It is believed that the stability of the magnesium salt is due to the fact that the active oxygen atom is nucleophilic rather than electrophilic as it is in the corresponding peroxycarboxylic acid. Nucleophilic agents which would attack an electrophilic oxygen are much more prevalent in bleaching and detergent compositions than electrophilic agents.

The magnesium peroxycarboxylates can be prepared via the process of U.S. Pat. No. 4,483,781, Hartman, issued Nov. 20, 1984, incorporated herein by reference.

THE BLEACH ACTIVATOR

The bleach activators within the invention are amide substituted compounds of the general formulas: ##STR6## wherein R1, R2 and R5 are as defined for the peroxyacid, and L can be essentially any suitable leaving group. A leaving group is any group that is displaced from the bleaching activator as a consequence of the nucleophilic attack on the bleach activator by the perhydroxide anion. This, the perhydrolysis reaction, results in the formation of the peroxycarboxylic acid. Generally, for a group to be a suitable leaving group it must exert an electron attracting effect. It should also form a stable entity so that the rate of the back reaction is negligible. This facilitates the neucleophilic attack by the perhydroxide anion.

The L group must be sufficiently reactive for the reaction to occur within the optimum time frame (e.g., a wash cycle). However, if L is too reactive, this activator will be difficult to stabilize for use in a bleaching composition. These characteristics are generally paralleled by the pKa of the conjugate acid of the leaving group, although exceptions to this convention are known. Ordinarily, leaving groups that exhibit such behavior are those in which their conjugate acid has a pKa in the range of from about 4 to about 13, preferably from about 6 to about 11 and most preferably from about 8 to about 11.

Preferred bleach activators are those of the above general formula wherein R1, R2 and R5 are as defined for the peroxyacid and L is selected from the group consisting of: ##STR7## wherein R1 is as defined for the peroxyacid, R3 is an alkyl chain containing from about 1 to about 8 carbon atoms, R4 is H or R3, and Y is H or a solubilizing group. The preferred solubilizing groups are --SO3 - M+, --COO- M+, --SO4 - M+, (--N+ R4 3)X- and O←N(R4 3) and most preferably --SO3 - M+ and --COO- M+ wherein R3 is an alkyl chain containing from about 1 to about 4 carbon atoms, M is a cation which provides solubility to the bleach activator and X is an anion which provides solubility to the bleach activator. Preferably, M is an alkali metal, ammonium or substituted ammonium cation, with sodium and potassium being most preferred, and X is a halide, hydroxide, methylsulfate or acetate anion. It should be noted that bleach activators with a leaving group that does not contain a solubilizing group should be well dispersed in the bleaching solution in order to assist in their dissolution.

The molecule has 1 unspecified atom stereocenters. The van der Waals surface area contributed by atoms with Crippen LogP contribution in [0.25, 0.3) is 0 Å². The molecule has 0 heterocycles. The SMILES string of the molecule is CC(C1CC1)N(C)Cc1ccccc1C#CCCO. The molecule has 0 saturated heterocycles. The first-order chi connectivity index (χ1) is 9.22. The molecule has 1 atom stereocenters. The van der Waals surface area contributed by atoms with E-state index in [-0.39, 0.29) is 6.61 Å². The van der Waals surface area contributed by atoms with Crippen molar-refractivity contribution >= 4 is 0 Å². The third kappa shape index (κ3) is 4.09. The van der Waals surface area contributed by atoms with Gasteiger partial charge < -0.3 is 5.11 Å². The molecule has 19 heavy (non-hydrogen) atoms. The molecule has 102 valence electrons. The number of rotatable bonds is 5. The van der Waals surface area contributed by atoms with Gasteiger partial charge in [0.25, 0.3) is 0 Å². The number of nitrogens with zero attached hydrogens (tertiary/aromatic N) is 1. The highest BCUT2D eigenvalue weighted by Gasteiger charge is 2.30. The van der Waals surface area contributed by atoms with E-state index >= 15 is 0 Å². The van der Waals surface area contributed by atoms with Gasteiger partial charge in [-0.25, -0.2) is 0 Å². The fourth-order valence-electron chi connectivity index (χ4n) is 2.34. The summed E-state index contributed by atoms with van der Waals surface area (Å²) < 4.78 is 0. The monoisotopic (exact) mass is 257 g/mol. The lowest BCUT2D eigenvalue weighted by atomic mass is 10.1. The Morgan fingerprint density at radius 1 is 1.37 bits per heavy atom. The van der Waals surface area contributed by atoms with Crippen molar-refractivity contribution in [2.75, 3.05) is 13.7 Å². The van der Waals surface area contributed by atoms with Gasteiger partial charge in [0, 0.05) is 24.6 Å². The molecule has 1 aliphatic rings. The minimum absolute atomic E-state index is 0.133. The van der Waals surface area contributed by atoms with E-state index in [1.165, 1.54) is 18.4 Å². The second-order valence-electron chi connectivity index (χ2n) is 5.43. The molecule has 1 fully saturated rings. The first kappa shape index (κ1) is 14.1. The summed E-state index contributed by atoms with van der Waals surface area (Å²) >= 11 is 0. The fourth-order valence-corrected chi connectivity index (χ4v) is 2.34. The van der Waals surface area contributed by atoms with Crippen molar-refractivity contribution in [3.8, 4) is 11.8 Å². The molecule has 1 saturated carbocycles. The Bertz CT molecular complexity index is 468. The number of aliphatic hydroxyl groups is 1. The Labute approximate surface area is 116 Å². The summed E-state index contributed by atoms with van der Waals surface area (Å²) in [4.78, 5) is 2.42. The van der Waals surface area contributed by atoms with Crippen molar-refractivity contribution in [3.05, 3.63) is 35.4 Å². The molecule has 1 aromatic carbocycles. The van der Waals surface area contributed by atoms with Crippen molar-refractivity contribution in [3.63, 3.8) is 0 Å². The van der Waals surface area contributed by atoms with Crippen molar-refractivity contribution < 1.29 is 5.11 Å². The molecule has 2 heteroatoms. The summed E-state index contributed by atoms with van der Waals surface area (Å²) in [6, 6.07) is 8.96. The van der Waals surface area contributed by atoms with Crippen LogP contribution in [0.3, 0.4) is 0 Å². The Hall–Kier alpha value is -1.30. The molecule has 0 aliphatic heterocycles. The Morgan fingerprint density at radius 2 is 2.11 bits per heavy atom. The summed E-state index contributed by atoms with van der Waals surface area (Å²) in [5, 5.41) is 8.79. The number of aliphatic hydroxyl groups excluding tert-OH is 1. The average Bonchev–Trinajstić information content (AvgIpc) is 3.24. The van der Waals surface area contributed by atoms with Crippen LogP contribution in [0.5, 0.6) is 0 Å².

Preferred bleach activators are those wherein L is a leaving group as previously defined, R1 is an alkyl group containing from about 6 to about 12 carbon atoms, R2 is an alkylene group containing from about 4 carbon atoms to about 8 carbon atoms, and R5 is H or methyl.

Particularly preferred bleach activators are those of the above general formula wherein R1 is an alkyl group and R2 is an alkylene group each containing from about 1 to about 14 carbon atoms, R5 is H, and L is selected from the group consisting of: ##STR8## wherein R3 is as defined above and Y is --SO3 - M+ or --COO- M+ wherein M is as defined above.

Especially preferred bleach activators are those wherein R1 is a linear alkyl chain containing from about 6 to about 12 carbon atoms, R2 is a linear alkylene chain containing from about 4 to about 8 carbon atoms, R5 is H, and L is selected from the group consisting of: ##STR9## wherein R3 is as defined above and Y is --SO3 - M+ or --COO- M+ wherein M is as defined above.

THE BLEACHING COMPOSITIONS

The bleaching compositions of the invention are those which, upon dissolution in aqueous solution, provide a bleaching compound of the formula ##STR10## wherein R1, R2 and R5 are as defined for the peroxyacid.

Such compositions provide extremely effective and efficient surface bleaching of textiles which thereby remove stains and/or soils from the textiles. The compositions are particularly effective at removing dingy soils from textiles. Dingy soils are soils that build up on textiles after numerous cycles of usage and washing, and thus, result in a white textile having a gray or yellow tint. These soils tend to be blend of particulate and greasy materials. The removal of this type of soil is sometimes referred to as "dingy fabric clean up".

The bleaching compositions provide such bleaching over a wide range of bleach solution temperatures. Such bleaching is obtained in bleach solutions wherein the solution temperature is at least about 5 C. Inorganic peroxygen bleaches would be ineffective and/or impracticable at temperatures below about 60 C.

This invention also relates to bleaching compositions containing a peroxygen bleach capable of releasing hydrogen peroxide in an aqueous solution and specific bleach activators, hereinafter defined, at specific molar ratios of hydrogen peroxide to bleach activator.

The bleaching mechanism generally, and the surface bleaching mechanism in particular, are not completely understood. However, it is generally believed that the bleach activator undergoes nucleophilic attack by a perhydroxide anion, which is generated from the hydrogen peroxide evolved by the peroxygen bleach, to form a peroxycarboxylic acid. This reaction is commonly referred to as perhydrolysis.